But personal use is far from the only function of property in a modern economy. If you think about uses beyond what might happen in a dorm room or professor's office, these answers to Kevin's analogy seem less apt.
Think about a bookstore, for example. Why isn't it okay to take their books?
Because, unlike with file-sharing, I haven't deprived them of the use of the book, you will say.
But in the sense that file-sharers are talking about, Barnes and Noble is not using the book. They want to make money off of it, but they are not interested in reading it, or using it to prop up a shaky table leg, or impressing people who see it left on the coffee table. In fact, holding onto that copy of the book is costing them money.
Stealing the book doesn't deprive them of the use of the item, in the primitive way that most of the analogies offered by file sharers seem to me to depend on. What it does is deprives them of one very particular use: the ability to sell the book for its set price.
But isn't this exactly the use of which you deprive musicians of when you download an album that you otherwise would have bought? Once you download it for free, they can't sell it to you.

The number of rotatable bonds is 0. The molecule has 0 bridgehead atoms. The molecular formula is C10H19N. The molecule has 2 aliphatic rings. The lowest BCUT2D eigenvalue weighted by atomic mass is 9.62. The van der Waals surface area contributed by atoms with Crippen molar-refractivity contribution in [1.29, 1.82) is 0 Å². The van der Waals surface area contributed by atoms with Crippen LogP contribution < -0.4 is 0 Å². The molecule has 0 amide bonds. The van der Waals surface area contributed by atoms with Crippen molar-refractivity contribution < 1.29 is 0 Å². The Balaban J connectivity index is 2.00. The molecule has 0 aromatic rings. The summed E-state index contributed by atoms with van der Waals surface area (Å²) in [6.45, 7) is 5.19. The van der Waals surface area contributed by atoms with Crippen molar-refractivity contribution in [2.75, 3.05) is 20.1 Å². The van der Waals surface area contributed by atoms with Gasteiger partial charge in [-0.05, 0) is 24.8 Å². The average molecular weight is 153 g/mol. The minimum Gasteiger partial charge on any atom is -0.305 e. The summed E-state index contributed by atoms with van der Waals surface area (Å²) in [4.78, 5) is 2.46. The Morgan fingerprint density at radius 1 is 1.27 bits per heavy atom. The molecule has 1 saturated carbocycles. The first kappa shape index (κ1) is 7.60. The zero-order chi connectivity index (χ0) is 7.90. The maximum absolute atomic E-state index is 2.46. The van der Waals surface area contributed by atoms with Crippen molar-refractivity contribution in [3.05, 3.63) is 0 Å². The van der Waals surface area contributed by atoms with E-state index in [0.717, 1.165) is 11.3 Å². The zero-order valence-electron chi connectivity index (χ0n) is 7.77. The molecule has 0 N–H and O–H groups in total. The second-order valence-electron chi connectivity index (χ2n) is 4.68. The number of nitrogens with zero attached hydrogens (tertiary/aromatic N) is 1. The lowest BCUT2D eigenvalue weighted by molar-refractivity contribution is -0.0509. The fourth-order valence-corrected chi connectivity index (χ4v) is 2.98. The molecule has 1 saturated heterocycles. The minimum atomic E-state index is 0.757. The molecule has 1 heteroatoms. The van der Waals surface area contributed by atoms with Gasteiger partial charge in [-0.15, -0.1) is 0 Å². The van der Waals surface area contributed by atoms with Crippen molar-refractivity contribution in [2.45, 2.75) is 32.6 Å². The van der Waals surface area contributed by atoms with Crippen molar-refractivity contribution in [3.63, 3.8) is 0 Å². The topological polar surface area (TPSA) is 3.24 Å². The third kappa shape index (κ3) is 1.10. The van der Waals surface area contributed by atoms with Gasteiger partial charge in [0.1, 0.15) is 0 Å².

But other people can't use that book either, you will say.
Not that particular book, no, but who cares? In all important aspects, that particular book is identical to thousands of other books with the same words on the cover. It is very unlikely that anyone who shows up at Barnes and Noble with the purchase price of a book will be denied the opportunity to walk home with all the words, illustrations, and page numbers that you "stole". Barnes and Noble stocks many, many copies of the books they sell, and if their stock dips below the amount they want to hold, they will automatically order more.
There is perhaps some hypothetical case in which someone wants a rare book you have stolen right now and cannot get a hold of it for two days because of your actions, but these cases are going to be extremely rare: by definition, if Barnes and Noble does not have extra copies of a book around, it is because almost no one buys it. We probably should not construct a whole system of property rights around extremely rare boundary cases.